Retailers and readers have begun reacting to ICv2.com’s interview with Tokyopop publisher Mike Kiley about the company’s decision to sell some titles exclusively through its website. Perhaps unsurprisingly, their comments aren’t exactly positive.
At ICv2, retailer Ed Sherman of Rising Sun Creations in San Diego isn’t bothered by the move itself — “These are all titles that were poor sellers at best” — but thinks Tokyopop’s money and efforts should be focused elsewhere.
“It doesn’t make sense to pursue promoting poorer-selling titles online when there are so many hot Tokyopop titles that have been out of print for so long,” Sherman writes. “I cannot get copies of Kingdom Hearts #1-3, Loveless #1, or Battle Club #1, just to name a few. These are all strong selling books that have been out of stock for months. … My read on all of this is that Tokyopop is in trouble. When they cannot keep hot titles in stock, there is obviously a problem.”
Chris Butcher, of The Beguiling in Toronto, accuses Kiley of equivocating in the interview, and points out that one of the web exclusives, Dragon Head, is one of Tokyopop’s best-sellers at his store.
At Love Manga, David Taylor provides a good analysis of the interview, and dwells on Kiley’s comments about market saturation.
“I don’t think its unfair to say that a large part of the problem is Tokyopop themselves,” Taylor writes. “With a huge back catalogue and a seriously obscene amount of content out each month a good part of the reason quality titles get lost is because many retailers cannot see the wood for the trees. Just a quick flick through the ‘goodies for this week’ posts that I do every week shows that in July Tokyopop had 28 titles the most from any publisher, even worse back in June they had 46 titles out in that month again more then anyone else, in fact more then all the other publishers combined outside of VIZ Media. … Something needs to give in that scenario and this online exclusivity might be just the ticket, only time will tell.”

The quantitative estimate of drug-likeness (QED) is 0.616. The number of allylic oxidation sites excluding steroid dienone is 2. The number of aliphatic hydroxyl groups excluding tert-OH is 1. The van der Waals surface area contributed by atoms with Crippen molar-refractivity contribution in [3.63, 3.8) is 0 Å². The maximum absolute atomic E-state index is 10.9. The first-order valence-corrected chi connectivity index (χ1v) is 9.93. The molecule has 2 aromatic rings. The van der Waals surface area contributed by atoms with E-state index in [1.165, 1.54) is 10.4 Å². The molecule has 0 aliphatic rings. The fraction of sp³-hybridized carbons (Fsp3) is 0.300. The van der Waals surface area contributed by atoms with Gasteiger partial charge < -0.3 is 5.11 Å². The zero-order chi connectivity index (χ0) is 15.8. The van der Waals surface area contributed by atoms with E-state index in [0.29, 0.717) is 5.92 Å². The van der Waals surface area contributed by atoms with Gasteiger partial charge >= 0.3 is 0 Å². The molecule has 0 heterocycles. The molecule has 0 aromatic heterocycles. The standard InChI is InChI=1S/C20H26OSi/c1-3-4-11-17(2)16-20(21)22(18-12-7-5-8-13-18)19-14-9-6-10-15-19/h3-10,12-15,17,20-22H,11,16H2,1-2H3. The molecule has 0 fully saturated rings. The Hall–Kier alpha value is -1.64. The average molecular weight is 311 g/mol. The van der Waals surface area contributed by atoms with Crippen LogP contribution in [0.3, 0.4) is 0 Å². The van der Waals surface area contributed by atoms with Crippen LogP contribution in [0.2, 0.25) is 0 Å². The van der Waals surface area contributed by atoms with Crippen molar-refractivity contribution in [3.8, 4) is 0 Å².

John Jakala looks at the web-exclusive program from a consumer’s perspective, and finds it neither cost-effective or convenient: “I can generally find manga for cheaper than cover price, but Tokyopop is charging full cover price for their ‘online exclusives’ (with a note that these books are ‘Not Eligible For Additional Discounts’ if you click the ‘Buy Now’ link). And the shipping charges (the cheapest option is economy at $3 for the first item + $1 each additional item) are off-putting for someone who’s used to getting free shipping from other online sites.”
Brigid Alverson of MangaBlog continues the pricing theme, and wonders whether cutting the cover price by just $1 might make a difference to consumers: “If they really wanted to gamble, they could offer volume 1’s at a really low price, say $5, to get people to give them a try, and then raise the price for subsequent volumes. Maybe $6 for volume 2, $7 for volume 3, and so on. What we’ve seen with strong series like Fruits Basket and Naruto is that the later volumes sell better, so if you have a good series, that strategy could work. But are the online exclusives strong series? If they are, why aren’t they in stores? And if they aren’t, why should I pay the full ten bucks?”
Also commenting: Dave Lartigue, who emails his displeasure to Tokyopop; David Welsh, who’s unhappy about Dragon Head; and Johanna Draper Carlson, who provides a reaction roundup.